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By Eric Heinz, Dana Point Times

The Nuclear Regulatory Commission (NRC) on Monday, March 25, decided that San Onofre Nuclear Generating Station (SONGS) operators committed two significant violations in relation to an incident that occurred while storing a spent nuclear fuel canister in August.

NRC officials said they propose a fine of $116,000 for the incident itself in which a canister was caught on a guiding ring and that overseers were in the incorrect location at the time of the downloading process. The NRC categorized this as a level-two violation, the second highest of four possible categorizations. Another violation was the inadequate timing to formally alert the NRC, which was deemed a level-three violation, but no civil penalty was levied.

Southern California Edison, the majority owner of SONGS, has not loaded any spent nuclear fuel into the dry facilities since Aug. 3, when the violation took place. Since the incident, NRC officials said during the Monday webinar that Edison has been compliant and has demonstrated that it can efficiently store the fuel, but the commission will continue to analyze reports from the energy provider.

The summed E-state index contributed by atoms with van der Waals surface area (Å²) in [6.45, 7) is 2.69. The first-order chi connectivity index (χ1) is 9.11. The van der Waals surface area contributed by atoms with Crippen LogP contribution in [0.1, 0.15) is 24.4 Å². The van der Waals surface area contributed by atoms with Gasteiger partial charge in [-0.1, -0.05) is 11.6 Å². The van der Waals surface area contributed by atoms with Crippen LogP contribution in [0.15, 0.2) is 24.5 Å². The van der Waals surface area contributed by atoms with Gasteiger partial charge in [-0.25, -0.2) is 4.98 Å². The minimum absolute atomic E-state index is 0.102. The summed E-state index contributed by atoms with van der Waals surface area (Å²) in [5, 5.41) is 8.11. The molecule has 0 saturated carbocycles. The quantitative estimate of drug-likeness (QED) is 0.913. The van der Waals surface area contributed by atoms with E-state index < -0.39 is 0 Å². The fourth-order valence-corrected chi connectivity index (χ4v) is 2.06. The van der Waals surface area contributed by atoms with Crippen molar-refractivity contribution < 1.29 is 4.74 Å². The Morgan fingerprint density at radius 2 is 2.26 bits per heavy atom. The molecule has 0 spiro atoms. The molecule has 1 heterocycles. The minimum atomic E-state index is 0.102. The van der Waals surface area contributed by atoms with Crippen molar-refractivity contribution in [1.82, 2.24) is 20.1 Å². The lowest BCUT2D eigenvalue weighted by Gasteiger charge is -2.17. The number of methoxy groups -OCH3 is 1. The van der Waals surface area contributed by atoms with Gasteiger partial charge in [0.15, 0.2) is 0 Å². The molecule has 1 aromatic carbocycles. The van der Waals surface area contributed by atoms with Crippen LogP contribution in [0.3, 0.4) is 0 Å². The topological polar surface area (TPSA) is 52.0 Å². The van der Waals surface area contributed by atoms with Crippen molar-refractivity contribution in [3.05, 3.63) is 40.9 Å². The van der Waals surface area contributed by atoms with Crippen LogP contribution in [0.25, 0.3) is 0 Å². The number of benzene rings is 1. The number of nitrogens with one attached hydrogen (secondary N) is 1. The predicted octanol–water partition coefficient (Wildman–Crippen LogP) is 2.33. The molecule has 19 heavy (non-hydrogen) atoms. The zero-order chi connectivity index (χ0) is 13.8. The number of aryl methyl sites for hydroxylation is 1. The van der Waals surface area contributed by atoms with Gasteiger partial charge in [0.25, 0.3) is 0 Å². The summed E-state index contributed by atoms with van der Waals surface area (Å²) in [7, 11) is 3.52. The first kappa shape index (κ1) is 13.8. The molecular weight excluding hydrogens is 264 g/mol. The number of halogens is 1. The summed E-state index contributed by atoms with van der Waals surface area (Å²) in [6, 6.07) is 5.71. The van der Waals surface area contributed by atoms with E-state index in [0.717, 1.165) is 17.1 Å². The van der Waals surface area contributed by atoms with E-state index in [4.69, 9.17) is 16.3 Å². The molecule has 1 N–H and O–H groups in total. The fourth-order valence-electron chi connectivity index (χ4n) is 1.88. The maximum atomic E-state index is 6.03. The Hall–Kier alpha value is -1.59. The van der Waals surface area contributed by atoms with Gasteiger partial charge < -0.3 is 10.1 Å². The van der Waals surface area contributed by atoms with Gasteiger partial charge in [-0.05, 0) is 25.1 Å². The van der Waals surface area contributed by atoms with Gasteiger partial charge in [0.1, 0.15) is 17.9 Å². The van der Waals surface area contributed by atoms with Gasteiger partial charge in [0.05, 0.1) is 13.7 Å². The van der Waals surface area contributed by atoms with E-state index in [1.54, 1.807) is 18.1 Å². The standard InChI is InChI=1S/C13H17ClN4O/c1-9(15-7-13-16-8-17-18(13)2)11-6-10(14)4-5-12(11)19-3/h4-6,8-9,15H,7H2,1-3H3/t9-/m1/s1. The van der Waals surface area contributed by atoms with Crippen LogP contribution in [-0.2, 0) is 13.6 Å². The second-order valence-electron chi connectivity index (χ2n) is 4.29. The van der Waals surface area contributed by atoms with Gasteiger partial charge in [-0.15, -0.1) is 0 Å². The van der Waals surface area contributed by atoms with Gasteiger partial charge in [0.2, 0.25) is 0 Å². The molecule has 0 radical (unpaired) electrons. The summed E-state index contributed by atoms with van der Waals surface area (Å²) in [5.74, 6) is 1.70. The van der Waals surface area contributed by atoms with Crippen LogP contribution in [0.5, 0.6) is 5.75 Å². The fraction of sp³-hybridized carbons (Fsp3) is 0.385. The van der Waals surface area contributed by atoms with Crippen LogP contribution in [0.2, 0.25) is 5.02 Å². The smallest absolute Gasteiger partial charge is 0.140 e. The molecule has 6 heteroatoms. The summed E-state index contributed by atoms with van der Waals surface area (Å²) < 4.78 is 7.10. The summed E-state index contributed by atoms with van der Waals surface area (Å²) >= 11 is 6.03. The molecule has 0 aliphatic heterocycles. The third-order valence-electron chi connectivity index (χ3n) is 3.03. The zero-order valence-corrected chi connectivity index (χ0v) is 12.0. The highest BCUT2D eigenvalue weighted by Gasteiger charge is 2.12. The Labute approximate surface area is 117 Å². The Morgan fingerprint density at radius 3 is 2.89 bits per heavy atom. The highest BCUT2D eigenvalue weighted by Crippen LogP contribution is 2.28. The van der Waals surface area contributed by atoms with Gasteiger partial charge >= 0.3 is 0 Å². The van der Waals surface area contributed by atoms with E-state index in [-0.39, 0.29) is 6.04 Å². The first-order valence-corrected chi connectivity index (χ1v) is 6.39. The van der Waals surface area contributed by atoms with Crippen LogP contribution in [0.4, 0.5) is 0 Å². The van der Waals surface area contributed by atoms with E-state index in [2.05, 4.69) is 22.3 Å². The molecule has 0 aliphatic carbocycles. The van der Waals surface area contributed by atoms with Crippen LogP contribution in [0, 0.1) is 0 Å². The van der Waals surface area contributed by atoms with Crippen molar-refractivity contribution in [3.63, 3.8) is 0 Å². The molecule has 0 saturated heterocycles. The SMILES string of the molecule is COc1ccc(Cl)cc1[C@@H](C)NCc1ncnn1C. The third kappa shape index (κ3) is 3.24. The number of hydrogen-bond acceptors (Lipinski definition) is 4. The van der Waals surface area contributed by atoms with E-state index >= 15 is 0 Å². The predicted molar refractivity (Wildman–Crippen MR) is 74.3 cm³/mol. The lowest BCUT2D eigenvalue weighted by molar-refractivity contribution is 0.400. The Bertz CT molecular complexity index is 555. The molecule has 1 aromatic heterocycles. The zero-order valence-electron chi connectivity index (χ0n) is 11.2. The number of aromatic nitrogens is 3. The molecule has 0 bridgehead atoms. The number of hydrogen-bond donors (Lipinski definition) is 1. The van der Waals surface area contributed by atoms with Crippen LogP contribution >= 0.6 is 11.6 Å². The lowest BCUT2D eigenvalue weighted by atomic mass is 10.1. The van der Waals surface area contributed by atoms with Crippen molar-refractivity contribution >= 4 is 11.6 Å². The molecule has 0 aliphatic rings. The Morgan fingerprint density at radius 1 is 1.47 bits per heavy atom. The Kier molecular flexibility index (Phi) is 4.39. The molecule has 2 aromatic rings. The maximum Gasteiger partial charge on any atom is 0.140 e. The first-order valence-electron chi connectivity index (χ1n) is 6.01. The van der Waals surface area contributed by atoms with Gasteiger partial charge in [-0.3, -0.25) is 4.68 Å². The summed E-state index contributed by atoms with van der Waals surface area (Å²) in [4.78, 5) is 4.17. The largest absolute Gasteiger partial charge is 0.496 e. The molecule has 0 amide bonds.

Several factors relating to the NRC’s decision included criticism of the oversight of the downloading of the spent nuclear fuel canisters into the vertical receptacles, as well as training deficiencies. The commission also said the canisters are safe and that any contact they sustain would be minimal.

Edison said it is still working with the NRC while additional reviews are addressed, such as “design documentation related to incidental contact as canisters are downloaded,” the release stated.

NRC officials said they planned to attend the Community Engagement Panel meeting on March 28 in Laguna Hills.

The full webinar slides, recording of the meeting and complementing documents can be viewed at nrc.gov.

On March 21, the California State Lands Commission approved the full decommissioning process for SONGS, which is expected to be completed in 2028. The California Coastal Commission still has to make its own approvals of the project.

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